Search JTA's historical archive dating back to 1923

Reagan Intends to Visit Bitburg Cemetery but May Not Lay a Wreath on the Graves of the German Soldie

April 29, 1985
See Original Daily Bulletin From This Date

President Reagan, who leaves for Bonn on Tuesday, intends to go through with his visit to a German military cemetery on May 5 but it is doubtful now that he will lay a wreath on the graves of the German soldiers as originally planned.

This was confirmed by White House Chief of Staff Donald Regan in an appearance on CBS-TV’s “Face the Nation” today. He said that “the details are still being worked out exactly what happens” when Reagan goes to the Bitburg military cemetery where some 2,000 German soldiers, including 47 members of the Waffen SS, are buried.

But Reagan stressed that the cemetery visit will be only 10 to 15 minutes while Reagan will spend more than an hour the same day at the site of the Bergen-Belsen concentration camp.


The White House aide said that the President feels “anguish” over the strong controversy that the cemetery visit has raised since the President “feels that he has been a friend, as he is, to Jews everywhere.” He said Reagan has been “a staunch friend of Israel, probably the staunchest of many Presidents” and helped bring Ethiopian Jews out of the Sudan and has been working for the emigration of Soviet Jews.

Reagan is “wounded in his heart” also by the charges of “insensitivity when he is a very sensitive person,” Regan said.

But he stressed that Reagan cannot cancel the visit which he said is part of a 10-day trip to Europe because he made a promise to West German Chancellor Helmut Kohl and he will “carry out his word that he will go there with an ally.”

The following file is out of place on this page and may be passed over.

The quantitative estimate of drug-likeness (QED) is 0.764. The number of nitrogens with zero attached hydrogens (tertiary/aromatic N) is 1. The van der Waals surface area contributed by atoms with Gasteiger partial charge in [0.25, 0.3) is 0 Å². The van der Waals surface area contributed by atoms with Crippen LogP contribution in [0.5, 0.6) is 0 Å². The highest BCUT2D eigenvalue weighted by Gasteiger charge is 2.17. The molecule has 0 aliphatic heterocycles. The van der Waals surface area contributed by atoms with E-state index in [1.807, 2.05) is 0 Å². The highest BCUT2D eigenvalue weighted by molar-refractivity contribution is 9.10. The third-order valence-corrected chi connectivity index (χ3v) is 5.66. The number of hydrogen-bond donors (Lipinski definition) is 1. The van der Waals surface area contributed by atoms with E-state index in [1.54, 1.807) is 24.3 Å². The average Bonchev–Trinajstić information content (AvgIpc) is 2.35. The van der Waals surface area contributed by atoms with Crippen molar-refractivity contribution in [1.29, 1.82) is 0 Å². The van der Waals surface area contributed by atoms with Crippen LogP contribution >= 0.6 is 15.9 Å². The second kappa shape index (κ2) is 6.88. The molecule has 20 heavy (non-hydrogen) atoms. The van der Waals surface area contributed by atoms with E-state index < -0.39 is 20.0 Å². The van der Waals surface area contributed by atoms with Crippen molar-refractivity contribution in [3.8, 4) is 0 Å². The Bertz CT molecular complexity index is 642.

Regan denied that the White House had been privately encouraging Republicans in Congress to support resolutions urging Reagan to cancel the visit as a means of pressuring Kohl to withdraw the invitation.


The Senate on Friday adopted a resolution by voice vote introduced by Sens. Howard Metzenbaum (D. Ohio) and Arlen Specter (R.Pa.) and co-sponsored by 80 other Senators urging the President to “reassess his planned itinerary” and “visit a symbol of German democracy.”

The resolution did not mention Bitburg directly but Metzenbaum said it was clear that was what it meant. It was supported by Senate Majority Leader Robert Dole (R.Kan.). The resolution came a day after 257 Congressmen signed a letter urging Kohl to withdraw the cemetery invitation.

But West German Deputy Foreign Minister Alois Mertes, who also appeared on the CBS program today, said he had spoken to Kohl earlier and there was “no change” in the Chancellor’s position.

Also appearing on the program, Specter said that “I think there is a way” that Reagan can keep from going to the cemetery. He noted that the action in the House and Senate reflects a “very strong feeling of the American people.”

Specter said that he is still hopeful that Kohl will withdraw the invitation. If not, the Senator suggested the President can cancel the visit on the grounds that the President was given the wrong information about the cemetery. He said a White House official had told him that the West German government had assured them that there were no SS troopers buried at Bitburg.